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398 RELIGIOUS ENCYCLOPEDIA Sherlock 6hnehan which he remained until 1878, when he was received into the Roman Catholic Church. He has been a prolific literary worker, being especially interested in devotional literature and in religious poetry. Thus he has edited Luis of Granada's Counsels on Holiness of Life (London, 1862); J. B. E. Avrillon's Euehar istie Meditations for a Month (1862) and Avrillon on the Holy Spirit (1866); D. Bourdaloue's Spiritual Exercises (1868); A. de Guevara's Mysteries of Mount Calvary (1868); A. Stafford's Life of the Blessed Virgin (1869); Ignatius of Loyola's Spiri tual Exercises (1870); and T. Carre's Sweet Thoughts of Jesus and Mary (1889). Of liturgical works he has edited, among others, Eucharistic Litanies, from Ancient Sources (1860), The Daily Sacrifice (1861), and The Divine Liturgy (1863), combining these in one (1868); The Liturgies of 164.9 and 1662 (1868); and The Ritual of the Altar (1870). In religious poet ry he has edited Lyra Eucharistica (1863); Lyra Messianica (1864); Lyra Mystica (1865); Annus Sanctus (1884); and Carmina Mariana (2 vols., 1893-1902). In the way of collections of essays he has put forth The Church and the World (3 vols., 1866-68); Tracts for the Day (1867); A Glossary of Ecclesiastical Terms (1872); Ecclesiastical Reform (1873); Studies in Modern Problems (1874); and Truthfulness and Ritualism (1879-$0). Independ ently he has published Six Short Sermons on Sin (1867); Four Cardinal Virtues (1871); Secular Judgments in Spiritual Matters (1871); A Theory about Sin in Relation to Some Facts of Daily Life (1875); and Principles of the Faith (1879). SHIPP, ALBERT MICAJAH: Methodist Epis copal (South); b. in Stokes County, N. C., Jan. 15, 1819; d. at his home in Marlboro County, S. C., near Cheraw, June 27, 1887. He was graduated from the University of North Carolina, 1840; entered the ministry, 1841; became president of Greenborough Female College, N. C., 1847; professor of history and French in the University of North Carolina, 1849; president of W offord College, Spartanburg Court House, S. C., 1859; professor of exegetical and Biblical theology in Vanderbilt University, Nashville, Tenn., 1874; and dean of the theological faculty, and vice-chancellor of the university, 1882. He origi nated the policy of Biblical chairs for teaching the Bible to the whole body of students in all Methodist institutions of learning, and was one of the first advocates of Biblical institutes for the education of preachers for the Methodist Episcopal Church (South). He wrote The History of Methodism in South Carolina (Nashville, 1882). SHISHAg. See EGYPT, I. 3, § 3; JEROBOAM; and REHOBOAM. SHORE, THOMAS TEIGNMOUTH: Church of England; b. at Dublin Dec. 28, 1841. He was educated at Trinity College, Dublin (B.A., 1861), and was ordered deacon in 1865 and ordained priest in 1866. He was curate of St. Jude's, Chelsea (1865 1867), St. Paul's, Kensington (1867-69), and St. Peter's, Vere Street, London (1869-70), and in cumbent of St. Mildred's, Lee (1870-73), and of Berkeley Chapel, Mayfair, London (1873-90). Since 1901 he has been canon of Worcester Cathedral. He was honorary chaplain to the Queen in 1878-81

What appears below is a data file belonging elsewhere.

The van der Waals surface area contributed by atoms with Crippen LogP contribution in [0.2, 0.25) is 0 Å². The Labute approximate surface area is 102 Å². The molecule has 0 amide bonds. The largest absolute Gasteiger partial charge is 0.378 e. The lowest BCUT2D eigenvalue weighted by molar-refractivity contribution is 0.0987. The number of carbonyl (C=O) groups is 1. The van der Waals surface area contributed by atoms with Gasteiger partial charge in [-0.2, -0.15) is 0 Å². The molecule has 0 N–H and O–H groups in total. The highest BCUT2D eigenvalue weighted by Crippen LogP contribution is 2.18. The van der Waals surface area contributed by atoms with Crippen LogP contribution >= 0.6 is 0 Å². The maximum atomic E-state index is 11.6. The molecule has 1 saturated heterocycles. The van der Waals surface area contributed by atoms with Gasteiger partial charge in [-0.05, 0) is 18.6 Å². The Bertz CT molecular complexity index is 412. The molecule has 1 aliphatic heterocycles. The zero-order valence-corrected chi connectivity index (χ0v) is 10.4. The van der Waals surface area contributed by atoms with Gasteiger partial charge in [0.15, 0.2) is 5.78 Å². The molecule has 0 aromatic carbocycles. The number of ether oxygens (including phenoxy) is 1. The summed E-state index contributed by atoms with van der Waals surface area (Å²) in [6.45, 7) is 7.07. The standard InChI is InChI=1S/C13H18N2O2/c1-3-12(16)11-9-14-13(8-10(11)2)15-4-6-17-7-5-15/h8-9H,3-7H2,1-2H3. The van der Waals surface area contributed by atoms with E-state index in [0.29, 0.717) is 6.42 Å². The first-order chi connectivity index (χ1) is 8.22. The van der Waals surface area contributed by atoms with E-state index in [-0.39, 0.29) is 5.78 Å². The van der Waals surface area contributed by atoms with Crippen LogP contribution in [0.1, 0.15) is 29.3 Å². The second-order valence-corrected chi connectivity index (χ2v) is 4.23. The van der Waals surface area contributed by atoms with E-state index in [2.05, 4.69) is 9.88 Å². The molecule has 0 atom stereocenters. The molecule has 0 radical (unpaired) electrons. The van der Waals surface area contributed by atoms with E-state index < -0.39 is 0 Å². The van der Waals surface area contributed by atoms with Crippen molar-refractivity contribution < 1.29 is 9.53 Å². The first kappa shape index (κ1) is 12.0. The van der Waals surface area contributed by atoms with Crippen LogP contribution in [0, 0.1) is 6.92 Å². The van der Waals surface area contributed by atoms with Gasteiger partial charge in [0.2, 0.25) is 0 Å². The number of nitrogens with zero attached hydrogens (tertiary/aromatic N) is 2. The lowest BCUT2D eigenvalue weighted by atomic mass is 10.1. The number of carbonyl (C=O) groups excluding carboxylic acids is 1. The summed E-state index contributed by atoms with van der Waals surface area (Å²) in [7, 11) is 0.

and chaplain in ordinary in 1881-1901, and since 1901 he has been chaplain in ordinary to the king. He was religious instructor to the three daughters of King Edward VII. In theology he is a Broad churchman of the type of Maurice (whose curate he was at St. Peter's) and Kingsley. He has written Some Difculties of Belief (London, 1877); The Life of the World to Come (1878); St. George for England (1882); Worcester Cathedral (1899); and Auricular Confession and the Church of England (1899), besides preparing the volume on I Corinthians for Bishop Ellicott's Commentary (1883) and on Prayer for the series of Helps to Belief (1886), of which he is the editor.